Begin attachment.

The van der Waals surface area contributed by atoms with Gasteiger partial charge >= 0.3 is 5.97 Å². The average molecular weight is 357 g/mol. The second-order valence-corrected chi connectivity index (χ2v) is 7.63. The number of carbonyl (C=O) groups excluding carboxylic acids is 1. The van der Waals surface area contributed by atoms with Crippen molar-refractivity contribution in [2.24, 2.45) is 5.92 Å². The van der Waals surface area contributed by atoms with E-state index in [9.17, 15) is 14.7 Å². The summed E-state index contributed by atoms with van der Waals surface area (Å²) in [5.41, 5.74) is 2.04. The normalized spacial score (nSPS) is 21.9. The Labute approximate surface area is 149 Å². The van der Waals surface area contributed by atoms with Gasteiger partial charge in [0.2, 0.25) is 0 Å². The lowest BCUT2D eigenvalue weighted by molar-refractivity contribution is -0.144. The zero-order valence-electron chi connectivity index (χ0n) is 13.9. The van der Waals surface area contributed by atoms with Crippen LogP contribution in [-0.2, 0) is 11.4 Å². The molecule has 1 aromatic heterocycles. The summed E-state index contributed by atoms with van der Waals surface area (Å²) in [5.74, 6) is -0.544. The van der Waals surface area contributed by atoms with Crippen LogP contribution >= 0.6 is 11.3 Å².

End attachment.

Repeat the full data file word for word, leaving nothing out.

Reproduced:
The van der Waals surface area contributed by atoms with Gasteiger partial charge >= 0.3 is 5.97 Å². The average molecular weight is 357 g/mol. The second-order valence-corrected chi connectivity index (χ2v) is 7.63. The number of carbonyl (C=O) groups excluding carboxylic acids is 1. The van der Waals surface area contributed by atoms with Crippen molar-refractivity contribution in [2.24, 2.45) is 5.92 Å². The van der Waals surface area contributed by atoms with E-state index in [9.17, 15) is 14.7 Å². The summed E-state index contributed by atoms with van der Waals surface area (Å²) in [5.41, 5.74) is 2.04. The normalized spacial score (nSPS) is 21.9. The Labute approximate surface area is 149 Å². The van der Waals surface area contributed by atoms with Gasteiger partial charge in [0.2, 0.25) is 0 Å². The lowest BCUT2D eigenvalue weighted by molar-refractivity contribution is -0.144. The zero-order valence-electron chi connectivity index (χ0n) is 13.9. The van der Waals surface area contributed by atoms with Crippen LogP contribution in [-0.2, 0) is 11.4 Å². The molecule has 1 aromatic heterocycles. The summed E-state index contributed by atoms with van der Waals surface area (Å²) in [5.74, 6) is -0.544. The van der Waals surface area contributed by atoms with Crippen LogP contribution >= 0.6 is 11.3 Å².